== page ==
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The Dynamics of Child Poverty: Britain and Germany Compared


  • Stephen P. Jenkins
  • Christian Schluter
  • Gert G. Wagner


We compare patterns of movements into and out of poverty by children in Britain and Germany using data from the British Household Panel Survey and the German Socio- Economic Panel for the period 1992-7. Compared to Germany, in Britain poverty persistence is greater, and poverty exit rates in particular are lower. In both countries poverty is particularly persistent among children in lone parent households and households with a nonworking head. Events such as family formation and dissolution, and changes in household labour market attachment are associated with child poverty transitions in the direction expected, and in both countries. However a large fraction of the observed poverty transitions are not accounted for by these events.

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  • Stephen P. Jenkins & Christian Schluter & Gert G. Wagner, 2001. "The Dynamics of Child Poverty: Britain and Germany Compared," Discussion Papers of DIW Berlin 233, DIW Berlin, German Institute for Economic Research.
  • Handle: RePEc:diw:diwwpp:dp233

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    References listed on IDEAS

    1. Jürgen Schupp & Gert G. Wagner, 1995. "Die Zuwanderer-Stichprobe des Sozio-oekonomischen Panels (SOEP)," Vierteljahrshefte zur Wirtschaftsforschung / Quarterly Journal of Economic Research, DIW Berlin, German Institute for Economic Research, vol. 64(1), pages 16-25.
    2. Martin Spiess & Ulrich Rendtel, 2000. "Combining an Ongoing Panel with a New Cross-Sectional Sample," Discussion Papers of DIW Berlin 198, DIW Berlin, German Institute for Economic Research.
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    Cited by:

    1. Eirini Andriopoulou & Panagiotis Tsakloglou, "undated". "The determinants of poverty transitions in Europe and the role of duration dependence," DEOS Working Papers 1119, Athens University of Economics and Business.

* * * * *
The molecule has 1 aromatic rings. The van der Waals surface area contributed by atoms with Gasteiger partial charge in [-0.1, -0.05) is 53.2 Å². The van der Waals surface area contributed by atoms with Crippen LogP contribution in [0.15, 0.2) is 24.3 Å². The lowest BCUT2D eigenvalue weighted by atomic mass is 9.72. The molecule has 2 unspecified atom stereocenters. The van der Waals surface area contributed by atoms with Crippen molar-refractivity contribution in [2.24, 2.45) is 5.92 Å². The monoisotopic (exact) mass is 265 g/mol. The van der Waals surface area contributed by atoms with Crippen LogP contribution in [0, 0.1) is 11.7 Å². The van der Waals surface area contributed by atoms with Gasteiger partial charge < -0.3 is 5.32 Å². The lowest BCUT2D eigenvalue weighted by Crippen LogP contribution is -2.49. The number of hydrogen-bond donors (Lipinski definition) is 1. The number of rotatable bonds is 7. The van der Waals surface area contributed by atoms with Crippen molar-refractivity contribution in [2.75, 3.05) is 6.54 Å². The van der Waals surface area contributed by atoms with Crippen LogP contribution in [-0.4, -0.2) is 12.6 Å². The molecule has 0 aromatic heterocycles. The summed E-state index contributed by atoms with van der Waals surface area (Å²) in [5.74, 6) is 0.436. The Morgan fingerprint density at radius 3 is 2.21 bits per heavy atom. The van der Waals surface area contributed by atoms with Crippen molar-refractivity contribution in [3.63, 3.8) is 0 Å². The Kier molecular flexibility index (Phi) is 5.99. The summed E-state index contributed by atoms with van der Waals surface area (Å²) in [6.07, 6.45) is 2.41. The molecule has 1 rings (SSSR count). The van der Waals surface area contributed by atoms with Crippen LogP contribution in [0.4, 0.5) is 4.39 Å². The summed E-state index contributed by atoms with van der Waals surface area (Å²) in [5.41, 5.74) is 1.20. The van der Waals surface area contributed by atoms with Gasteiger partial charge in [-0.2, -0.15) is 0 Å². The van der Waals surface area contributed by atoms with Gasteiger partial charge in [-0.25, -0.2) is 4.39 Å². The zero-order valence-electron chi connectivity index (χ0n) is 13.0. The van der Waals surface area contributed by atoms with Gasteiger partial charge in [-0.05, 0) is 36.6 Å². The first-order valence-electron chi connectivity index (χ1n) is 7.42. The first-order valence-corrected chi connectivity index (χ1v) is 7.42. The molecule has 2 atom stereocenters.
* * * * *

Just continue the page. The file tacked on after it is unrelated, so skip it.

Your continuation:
2. Elena Bárcena-Martín & M. Carmen Blanco-Arana & Salvador Pérez-Moreno, 2017. "Dynamics of child poverty in the European countries," Working Papers 437, ECINEQ, Society for the Study of Economic Inequality.
    3. Bönke Timm & Schröder Carsten, 2011. "Poverty in Germany – Statistical Inference and Decomposition," Journal of Economics and Statistics (Jahrbuecher fuer Nationaloekonomie und Statistik), De Gruyter, vol. 231(2), pages 178-209, April.
    4. Roberts, Deborah & Vera-Toscano, Esperanza & Phimister, Euan, 2015. "Fuel poverty in the UK: Is there a difference between rural and urban areas?," Energy Policy, Elsevier, vol. 87(C), pages 216-223.
    5. Richard V. Burkhauser & Dean R. Lillard, 2005. "The Contribution and Potential of Data Harmonization for Cross-National Comparative Research," Discussion Papers of DIW Berlin 486, DIW Berlin, German Institute for Economic Research.
    6. Mike Brewer & Paul Gregg, 2001. "Eradicating child poverty in Britain: welfare reform and children since 1997," IFS Working Papers W01/08, Institute for Fiscal Studies.
    7. Timm Bönke & Carsten Schröder, 2009. "The German spatial poverty divide: poorly endowed or bad luck?," Working Papers 118, ECINEQ, Society for the Study of Economic Inequality.
    8. Simone Schotte & Rocco Zizzamia & Murray Leibbrandt, 2017. "Social stratification, life chances and vulnerability to poverty in South Africa," SALDRU Working Papers 208, Southern Africa Labour and Development Research Unit, University of Cape Town.
    9. Stephen P. Jenkins & Christian Schluter, 2003. "Why Are Child Poverty Rates Higher in Britain than in Germany?: A Longitudinal Perspective," Journal of Human Resources, University of Wisconsin Press, vol. 38(2).

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